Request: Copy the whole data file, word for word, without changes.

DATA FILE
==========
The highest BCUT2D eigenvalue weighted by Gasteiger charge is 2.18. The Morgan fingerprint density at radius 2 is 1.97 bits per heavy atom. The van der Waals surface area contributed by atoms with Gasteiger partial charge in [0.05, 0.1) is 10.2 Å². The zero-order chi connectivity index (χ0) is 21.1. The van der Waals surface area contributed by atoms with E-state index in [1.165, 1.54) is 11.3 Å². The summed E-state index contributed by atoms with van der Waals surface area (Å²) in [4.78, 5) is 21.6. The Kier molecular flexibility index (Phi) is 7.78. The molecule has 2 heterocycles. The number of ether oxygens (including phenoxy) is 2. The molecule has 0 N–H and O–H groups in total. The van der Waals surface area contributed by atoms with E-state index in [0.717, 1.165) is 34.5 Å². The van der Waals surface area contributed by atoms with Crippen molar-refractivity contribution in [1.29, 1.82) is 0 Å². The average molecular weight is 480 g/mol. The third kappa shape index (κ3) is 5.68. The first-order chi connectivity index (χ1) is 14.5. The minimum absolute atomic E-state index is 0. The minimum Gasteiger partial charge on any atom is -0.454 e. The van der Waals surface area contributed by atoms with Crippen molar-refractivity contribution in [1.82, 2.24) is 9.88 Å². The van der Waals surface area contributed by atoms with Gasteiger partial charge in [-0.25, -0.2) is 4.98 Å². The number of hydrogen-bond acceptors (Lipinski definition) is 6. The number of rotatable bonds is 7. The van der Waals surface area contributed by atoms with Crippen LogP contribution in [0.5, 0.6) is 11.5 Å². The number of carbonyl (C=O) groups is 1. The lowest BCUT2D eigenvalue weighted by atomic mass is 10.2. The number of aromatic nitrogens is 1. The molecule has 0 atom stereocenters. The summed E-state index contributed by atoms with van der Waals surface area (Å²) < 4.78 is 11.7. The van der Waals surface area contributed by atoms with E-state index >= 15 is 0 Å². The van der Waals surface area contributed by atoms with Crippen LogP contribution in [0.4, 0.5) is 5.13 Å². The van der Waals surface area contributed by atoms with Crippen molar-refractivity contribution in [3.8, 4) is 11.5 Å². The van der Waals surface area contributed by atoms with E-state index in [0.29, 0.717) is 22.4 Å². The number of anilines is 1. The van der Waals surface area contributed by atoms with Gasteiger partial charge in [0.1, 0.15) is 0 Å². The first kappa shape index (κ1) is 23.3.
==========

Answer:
The highest BCUT2D eigenvalue weighted by Gasteiger charge is 2.18. The Morgan fingerprint density at radius 2 is 1.97 bits per heavy atom. The van der Waals surface area contributed by atoms with Gasteiger partial charge in [0.05, 0.1) is 10.2 Å². The zero-order chi connectivity index (χ0) is 21.1. The van der Waals surface area contributed by atoms with E-state index in [1.165, 1.54) is 11.3 Å². The summed E-state index contributed by atoms with van der Waals surface area (Å²) in [4.78, 5) is 21.6. The Kier molecular flexibility index (Phi) is 7.78. The molecule has 2 heterocycles. The number of ether oxygens (including phenoxy) is 2. The molecule has 0 N–H and O–H groups in total. The van der Waals surface area contributed by atoms with E-state index in [0.717, 1.165) is 34.5 Å². The van der Waals surface area contributed by atoms with Crippen molar-refractivity contribution in [1.29, 1.82) is 0 Å². The average molecular weight is 480 g/mol. The third kappa shape index (κ3) is 5.68. The first-order chi connectivity index (χ1) is 14.5. The minimum absolute atomic E-state index is 0. The minimum Gasteiger partial charge on any atom is -0.454 e. The van der Waals surface area contributed by atoms with Crippen molar-refractivity contribution in [1.82, 2.24) is 9.88 Å². The van der Waals surface area contributed by atoms with Gasteiger partial charge in [-0.25, -0.2) is 4.98 Å². The number of hydrogen-bond acceptors (Lipinski definition) is 6. The number of rotatable bonds is 7. The van der Waals surface area contributed by atoms with Crippen LogP contribution in [0.5, 0.6) is 11.5 Å². The number of carbonyl (C=O) groups is 1. The lowest BCUT2D eigenvalue weighted by atomic mass is 10.2. The number of aromatic nitrogens is 1. The molecule has 0 atom stereocenters. The summed E-state index contributed by atoms with van der Waals surface area (Å²) < 4.78 is 11.7. The van der Waals surface area contributed by atoms with E-state index >= 15 is 0 Å². The van der Waals surface area contributed by atoms with Crippen LogP contribution in [0.4, 0.5) is 5.13 Å². The van der Waals surface area contributed by atoms with Crippen molar-refractivity contribution in [3.8, 4) is 11.5 Å². The van der Waals surface area contributed by atoms with E-state index in [0.29, 0.717) is 22.4 Å². The number of anilines is 1. The van der Waals surface area contributed by atoms with Gasteiger partial charge in [0.1, 0.15) is 0 Å². The first kappa shape index (κ1) is 23.3.